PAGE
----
EUROPE – Dutch health nutrition and bioscience corporation, DSM, is working jointly with the leading dairy producers in Scandinavia, Arla foods, in testing the effects of methane reducing additive Bovaer in cows in Denmark, Sweden and Germany.
Bovaer is a feed additive for cows researched and developed by DSM over 10 years with 45 on-farm trials in 13 countries across 4 continents.
The pilot tests follow a similar one conducted in Finland by DSM in partnership with Finnish dairy giant Valio and Atria’s subsidiary A-Rehu.
The successful pilot test in Finland paved way for the additive’s approval for marketing in the European member states in February.
Throughout the Summer and Autumn of 2022, Arla and its farmer owners will collaborate in ensuring the 10000 cows involved are selected from a diverse group of 50 farms.
Participating farmers will obtain Bovaer from their feed suppliers and mix it into the feed for their dairy cows.
Arla will then collect and analyze the milk samples from these cows. Milk from dairy cows that were not fed Bovaer will act as the control.
Bovaer takes action immediately by suppressing the enzyme responsible for methane production in cow’s digestive systems after which it is broken down to compounds that occur naturally in a cow’s stomachs.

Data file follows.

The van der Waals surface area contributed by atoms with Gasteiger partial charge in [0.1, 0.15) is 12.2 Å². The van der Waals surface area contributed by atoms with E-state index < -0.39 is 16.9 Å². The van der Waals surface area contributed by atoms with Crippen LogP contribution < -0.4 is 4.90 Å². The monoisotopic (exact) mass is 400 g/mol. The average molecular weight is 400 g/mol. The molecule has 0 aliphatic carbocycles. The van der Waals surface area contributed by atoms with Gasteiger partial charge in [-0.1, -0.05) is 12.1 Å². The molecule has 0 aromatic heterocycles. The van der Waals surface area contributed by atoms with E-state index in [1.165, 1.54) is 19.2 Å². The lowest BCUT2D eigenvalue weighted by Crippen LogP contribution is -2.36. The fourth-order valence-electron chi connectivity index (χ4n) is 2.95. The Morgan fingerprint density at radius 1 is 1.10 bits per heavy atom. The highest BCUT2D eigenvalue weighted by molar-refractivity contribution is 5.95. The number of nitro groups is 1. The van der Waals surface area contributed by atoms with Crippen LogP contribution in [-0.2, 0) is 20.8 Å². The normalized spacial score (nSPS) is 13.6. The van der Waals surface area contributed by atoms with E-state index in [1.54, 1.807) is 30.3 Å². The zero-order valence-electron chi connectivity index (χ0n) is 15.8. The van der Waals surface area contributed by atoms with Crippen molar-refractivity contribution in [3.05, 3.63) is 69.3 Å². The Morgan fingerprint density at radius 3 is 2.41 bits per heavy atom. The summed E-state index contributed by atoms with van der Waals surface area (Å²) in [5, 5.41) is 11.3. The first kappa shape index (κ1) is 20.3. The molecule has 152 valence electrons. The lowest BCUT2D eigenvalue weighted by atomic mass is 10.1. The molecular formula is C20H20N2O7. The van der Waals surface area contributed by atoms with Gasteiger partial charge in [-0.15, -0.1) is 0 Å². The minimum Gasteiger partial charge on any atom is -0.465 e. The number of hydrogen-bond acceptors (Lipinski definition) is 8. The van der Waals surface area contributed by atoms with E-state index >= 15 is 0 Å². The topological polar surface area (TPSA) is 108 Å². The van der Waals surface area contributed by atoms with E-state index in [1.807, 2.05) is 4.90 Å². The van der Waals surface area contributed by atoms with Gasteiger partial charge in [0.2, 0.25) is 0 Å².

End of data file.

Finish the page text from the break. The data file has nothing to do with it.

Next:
Scientific studies and previous pilot tests found the additive does not affect the quality of milk, according to the developer.
One quarter of a teaspoon per cow per day yields a 30% reduction in enteric methane emission per kilogram of milk, enabling a 10% reduction in greenhouse gas emissions per kilo of milk.
An even higher percentage (up to 90%) reduction in methane emissions is reported for beef cows.
If the pilot initiative conforms to expectations, Arla intends to expand the project to include 20,000 dairy cows in 2023.
DSM has invested in a large-scale facility at its site in Dalry, Scotland to manufacture Bovaer in preparation for further scale up in subsequent years.
Work on the new plant is underway and the site is set to be fully operational by 2025.
Nicola Sturgeon, First Minister of Scotland, said: “Methane reducing feed additives are a crucial part of the solutions that the agriculture sector needs to deploy towards achieving climate ambitions. This multi- million-pound investment will make Scotland the home of this innovative product and highlights that Scotland is leading the way in delivering a net zero future.”
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